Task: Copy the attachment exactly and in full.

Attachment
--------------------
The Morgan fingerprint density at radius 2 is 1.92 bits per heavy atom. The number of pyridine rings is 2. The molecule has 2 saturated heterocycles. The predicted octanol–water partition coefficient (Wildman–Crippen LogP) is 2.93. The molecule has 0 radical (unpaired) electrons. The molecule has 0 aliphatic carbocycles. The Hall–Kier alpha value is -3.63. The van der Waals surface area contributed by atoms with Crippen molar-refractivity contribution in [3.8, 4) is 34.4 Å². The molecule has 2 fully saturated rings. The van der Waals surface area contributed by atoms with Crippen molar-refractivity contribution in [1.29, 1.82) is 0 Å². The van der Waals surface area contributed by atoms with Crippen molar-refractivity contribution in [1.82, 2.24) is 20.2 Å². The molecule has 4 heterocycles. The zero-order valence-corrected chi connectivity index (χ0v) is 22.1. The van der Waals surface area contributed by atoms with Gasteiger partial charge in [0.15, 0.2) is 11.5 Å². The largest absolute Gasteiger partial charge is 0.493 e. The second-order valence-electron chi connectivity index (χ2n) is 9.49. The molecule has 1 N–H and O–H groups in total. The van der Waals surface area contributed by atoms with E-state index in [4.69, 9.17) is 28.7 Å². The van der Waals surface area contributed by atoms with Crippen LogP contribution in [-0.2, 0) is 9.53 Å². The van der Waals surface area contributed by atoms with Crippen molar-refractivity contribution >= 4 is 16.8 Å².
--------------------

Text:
The Morgan fingerprint density at radius 2 is 1.92 bits per heavy atom. The number of pyridine rings is 2. The molecule has 2 saturated heterocycles. The predicted octanol–water partition coefficient (Wildman–Crippen LogP) is 2.93. The molecule has 0 radical (unpaired) electrons. The molecule has 0 aliphatic carbocycles. The Hall–Kier alpha value is -3.63. The van der Waals surface area contributed by atoms with Crippen molar-refractivity contribution in [3.8, 4) is 34.4 Å². The molecule has 2 fully saturated rings. The van der Waals surface area contributed by atoms with Crippen molar-refractivity contribution in [1.29, 1.82) is 0 Å². The van der Waals surface area contributed by atoms with Crippen molar-refractivity contribution in [1.82, 2.24) is 20.2 Å². The molecule has 4 heterocycles. The zero-order valence-corrected chi connectivity index (χ0v) is 22.1. The van der Waals surface area contributed by atoms with Gasteiger partial charge in [0.15, 0.2) is 11.5 Å². The largest absolute Gasteiger partial charge is 0.493 e. The second-order valence-electron chi connectivity index (χ2n) is 9.49. The molecule has 1 N–H and O–H groups in total. The van der Waals surface area contributed by atoms with E-state index in [4.69, 9.17) is 28.7 Å². The van der Waals surface area contributed by atoms with Crippen LogP contribution in [-0.2, 0) is 9.53 Å². The van der Waals surface area contributed by atoms with Crippen molar-refractivity contribution >= 4 is 16.8 Å².